new idea to pinch Iraqi sovereignty in
the north. The new Ankara government
wants to send a contingent of Turkish
forces into the Kurdish area of Iraq near
the border with Turkey. The goal is to

curb attacks on Turkey from Kurdistan
Workers Party (PKK) guerrillas based
in Iraq.
White House spokesperson David
Johnson said the U.S. government
understand Turkey's concerns but needs
more time to assess the proposal.
Another Clinton administration official
said privately that Washington does not
oppose the plan.
Public opinion surveys showed that
Clinton's strike against Iraq was win-
ning strong majority support at home,
as military actions usually do in their
early stages. Reaction from political
leaders was mixed, although few voices
were sharply critical. Republican presi-
dential nominee Bob Dole said Clinton
was "doing what he should do" and
pledged to hold any criticism for later.
While Congress has generally sup-
ported the military action, Senate pas-
sage of a resolution endorsing it has
been held up by squabbling between
Republicans and Democrats over how
far to go in endorsing Clinton's policy,
senators said.
Retired Army Gen. Colin Powell, the
U.S. military's top officer during the
1991 Persian Gulf War against 4raq,
said he thought "the president did
exactly the right thing" But House
Speaker Newt Gingrich (R-Ga.) said
many lawmakers were troubled by the
lack of international support for the
strike: "The contrast between Desert
Storm and the current level of (allied)
support is a concern.
Reform Party nominee Ross Perot
was the most barbed, suggesting that
Clinton was motivated by domestic pol-
itics. He told an American Legion con-
vention in Salt Lake City that "war is
not a place for a politician to create a
positive image and get a bump in the
Similar suggestions that Clinton had
fashioned an inappropriately bellicose
response in order to give himself a
boost at home have come from foreign
capitals. France and Russia have said
they were opposed to the assaults, while
in the Middle East even generally sup-
portive governments like Egypt, Jordan
and Saudi Arabia expressed opposition
to varying degrees.

Dole pushes
4ax cuts in
q=~ A
DEARBORN (AP) - Republican presidential nominee
Bob Dole told small business owners yesterday he would
:p his word and deliver a bevy of tax cuts while slashing
6vernment regulations.
"When we give our word, we keep it," Dole told a group of
1,500 at National TechTeam Inc., a computer services
provider. "When President Clinton gives his word, you don't
know what is going to happen."
Dole, in a short early evening speech, focused almost sole-
ly on his economic plan. He said he would balance the feder-
al budget, give a 15-percent tax cut, slice capital gains rates
in half, cut estate taxes and restore a deduction for people
who work out of their homes.
He also promised a "flatter, fairer sim-
*er system for the A*erican tax payers
that will end the IRS as we know it."
Gesturing to a I-year-old in the audi-
ence, Dole said the $500-per-child tax
credit that is part of his package would
result in $25,000 by the time the child
reached age 18.
And just as vice presidential candidate
Jack Kemp did in Michigan on Tuesday,
Dole criticized Clinton for targeting his Dole
roposed income-tax break to certain
ge earners.
"The trouble is, the Clinton tax cut is never for you. It's
always for someone else. Ours is fair, ours is across the board
ours will work," Dole said.
The event marked Dole's seventh visit to Michigan this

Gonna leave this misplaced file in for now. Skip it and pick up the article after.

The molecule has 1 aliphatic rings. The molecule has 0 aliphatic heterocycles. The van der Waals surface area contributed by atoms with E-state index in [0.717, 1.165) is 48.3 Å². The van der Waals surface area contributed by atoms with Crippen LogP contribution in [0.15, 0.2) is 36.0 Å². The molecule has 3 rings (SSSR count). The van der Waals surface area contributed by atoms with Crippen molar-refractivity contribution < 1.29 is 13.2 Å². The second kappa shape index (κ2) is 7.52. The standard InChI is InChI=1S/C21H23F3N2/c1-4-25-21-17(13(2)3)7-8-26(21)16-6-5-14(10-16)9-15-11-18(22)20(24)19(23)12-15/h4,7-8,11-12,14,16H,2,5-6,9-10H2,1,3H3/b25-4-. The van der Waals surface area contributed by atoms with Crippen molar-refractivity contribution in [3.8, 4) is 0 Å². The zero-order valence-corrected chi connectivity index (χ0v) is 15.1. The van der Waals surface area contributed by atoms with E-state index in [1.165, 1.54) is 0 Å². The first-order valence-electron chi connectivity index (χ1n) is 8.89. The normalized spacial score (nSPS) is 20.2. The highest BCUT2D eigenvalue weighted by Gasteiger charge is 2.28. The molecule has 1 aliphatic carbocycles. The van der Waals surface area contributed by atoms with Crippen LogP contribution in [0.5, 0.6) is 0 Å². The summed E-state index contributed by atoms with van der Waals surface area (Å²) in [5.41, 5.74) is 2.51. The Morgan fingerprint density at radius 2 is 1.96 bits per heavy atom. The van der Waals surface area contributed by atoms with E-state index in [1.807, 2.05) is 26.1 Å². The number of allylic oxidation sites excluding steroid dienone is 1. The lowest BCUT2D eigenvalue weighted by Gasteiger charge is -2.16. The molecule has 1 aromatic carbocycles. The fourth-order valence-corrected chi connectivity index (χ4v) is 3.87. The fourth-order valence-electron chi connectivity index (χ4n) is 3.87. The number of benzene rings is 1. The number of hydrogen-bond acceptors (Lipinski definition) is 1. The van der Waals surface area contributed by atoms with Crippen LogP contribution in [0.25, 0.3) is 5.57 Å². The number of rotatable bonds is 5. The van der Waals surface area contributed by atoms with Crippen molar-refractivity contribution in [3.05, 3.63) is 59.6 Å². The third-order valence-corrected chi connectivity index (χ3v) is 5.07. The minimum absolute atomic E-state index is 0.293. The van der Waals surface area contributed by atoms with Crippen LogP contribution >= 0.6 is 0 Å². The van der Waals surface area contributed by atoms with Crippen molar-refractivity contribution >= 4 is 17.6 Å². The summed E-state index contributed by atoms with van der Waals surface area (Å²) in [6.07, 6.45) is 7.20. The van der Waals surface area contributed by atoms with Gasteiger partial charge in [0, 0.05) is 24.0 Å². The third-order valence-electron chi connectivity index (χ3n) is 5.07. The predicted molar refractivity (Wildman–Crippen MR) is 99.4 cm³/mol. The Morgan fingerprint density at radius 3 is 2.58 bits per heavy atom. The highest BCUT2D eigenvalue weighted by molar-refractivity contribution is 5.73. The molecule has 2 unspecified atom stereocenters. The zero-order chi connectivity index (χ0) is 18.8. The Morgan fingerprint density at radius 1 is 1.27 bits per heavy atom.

year. Campaign officials said they chose TechTeam because
it is one of the fastest growing businesses in the state. It went


rakes in more than

$1M in parking tickets

By Will Weissert
Daily Staff Reporter
They're out there. and while their appearance is
never a total shock, they can quickly ruin your day.
Parking tickets.
"It's pathetic. There's never enough parking."
Engineering junior Chris Zent said. "It doesn't
matter if you're on campus, off campus or any-
where else."
Zent said he has been lucky and has gotten only
one parking ticket in a year of parking on campus.
But he has never heard of anyone who drives on
campus consistently without
getting a ticket.
But besides causing stu-
dents major headaches. Ann
Arbor Mayor Ingrid Sheldon
says parking tickets are quite,
lucrative for the city.
"There is a net gain of
more than $1 million per year
we get from writing tickets,"
she said. "We've found ,
through experience that the
money from parking tickets4
always comes in."
Sheldon said she didn't
know what the city would do
without the money collected
by parking tickets..
"It would be interesting to
see what would happen if
everybody parked where they
were supposed to - it would
definitely change our budget
practices," she said.

longer relies on the Ann Arbor Police Departnient
to regulate parking.
Ann Arbor police spokesperson Susan Whitaker
said Ann Arbor does not use the boot, a device that
police in other cities can attach to the wheel of a
car, rendering it undrivable until parking fines'are
But Whitaker said the city has other ways of
catching up with people like Jason who have
unpaid parking fines.
"If you have multiple tickets, the city will tow
your car," she said.

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In Ann Arbor, city offi-
cials may tow the cars of
those with four outstanding
parking tickets. That policy
is more strict than state law,
which says cars will be
towed if the owner has six
outstanding tickets,
Whitaker said.
In addition to city parking
officials, University
Department of Public Safety
officers also scour the
school's lots and property in
search of illegally parked
"We take steps to make
sure people who pay for
spots can park there," said
DPS spokesperson
Elizabeth Hall.
However, unlike the city,
Hall said the University

One driver who is tired of contributing to the
city's surplus is Jason, a senior who did not want

does not use parking tickets to increase rev-
enue. Money from parking fines goes towards
"safety-related issues" including increased

I In .- CC nAC I--- - -i